In terms of buildings, Caerwent was essentially a miniature version of Rome. In its central place was the forum and the basilica. The forum was an open market surrounded by porticoes with rows of columns that supported the roof shading shops, offices and taverns, while the cobbled central surface provided space for stalls. In the ground floor each shop consisted of a single room with a large open front, probably closed with timber shutters. In particular, they filled the east and south wing on both sides of the gate, while the west wing housed one long hall with a small room for officials at the northern end. The entrance to the forum, as mentioned, led from the south, from the main street, through the arcaded gateway. The basilica occupied the north side of the forum. It was a large, three-nave building 80×55 meters and a probable height of 20 meters, in which courts, municipal events and ceremonies took place. At its ends were smaller rooms for officials listening to the affairs of residents, and towards the forum was a portico, supported by a row of Corinthian columns over 9 meters high. In the northern part of the basilica, a row of administrative rooms was separated, the largest of which served as a curia, or council chamber.
Not far from the forum, on the eastern side, there was a Romano-Celtic temple complex. It was built quite late, around 330, on the site of an earlier Celtic temple. It is not known what deities were worshiped in it, it could have been Roman Mars or Celtic Ocelus, it is also possible that it was already used by Christians. The temple was built on a square plan, with an internal sanctuary (cell) with a tower-like structure and an apse rear niche in which sculptures and other objects of worship were located. The temple was entered after a long path leading out onto the street, preceded by a porch in the form of an oblong building. From outside, two entrances led to it, and inside in the eastern part was a small room with an apse end, perhaps another, smaller temple. The main sanctuary was surrounded by an ambulatory, perhaps intended for solemn processions and a sacred courtyard (temnos). Later, five rooms of unknown purpose were erected on the inside of the porch at the courtyard, and two vaulted niches, probably containing statues, were added to the ambulatory wall.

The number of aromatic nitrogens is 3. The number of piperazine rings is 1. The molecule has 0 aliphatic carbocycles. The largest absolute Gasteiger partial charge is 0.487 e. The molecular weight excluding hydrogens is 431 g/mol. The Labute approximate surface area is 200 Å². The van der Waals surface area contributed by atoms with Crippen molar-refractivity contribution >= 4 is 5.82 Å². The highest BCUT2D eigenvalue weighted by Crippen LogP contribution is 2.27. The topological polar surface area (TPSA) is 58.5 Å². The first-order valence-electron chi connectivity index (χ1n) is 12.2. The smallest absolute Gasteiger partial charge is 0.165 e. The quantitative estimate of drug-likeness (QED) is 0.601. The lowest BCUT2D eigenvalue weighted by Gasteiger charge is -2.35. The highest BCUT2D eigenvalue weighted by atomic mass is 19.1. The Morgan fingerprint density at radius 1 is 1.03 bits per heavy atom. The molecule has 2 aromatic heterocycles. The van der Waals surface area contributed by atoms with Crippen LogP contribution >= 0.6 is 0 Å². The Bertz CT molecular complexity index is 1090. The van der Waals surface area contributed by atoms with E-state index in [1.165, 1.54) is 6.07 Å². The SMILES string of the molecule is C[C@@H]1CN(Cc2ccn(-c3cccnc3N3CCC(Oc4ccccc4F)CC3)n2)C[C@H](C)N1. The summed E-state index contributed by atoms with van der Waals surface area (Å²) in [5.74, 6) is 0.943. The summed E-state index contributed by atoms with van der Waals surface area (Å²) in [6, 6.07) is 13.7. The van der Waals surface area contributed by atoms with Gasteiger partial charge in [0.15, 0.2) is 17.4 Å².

At the beginning of the second century, public baths, shops and craft workshops were built, including a blacksmith’s forge. Shop buildings were located especially on the main street running through the center of the town from east to west. It combined a commercial function (the front part from the street side, closed with timber shutters) with a residential (back and floor of the building) and utility (back of the house), in which workshops were organized. Most individual shops occupied a single plot, separated by narrow passages. They provided access to the rear of the buildings, but moreover, they provided space for the gutter to which water flowed from the roofs. In one case, two connected shops were also found, sharing a common portico (XI, 15S), probably owned by one man. The baths were located on plot No. XIII, at the main road, just opposite the forum.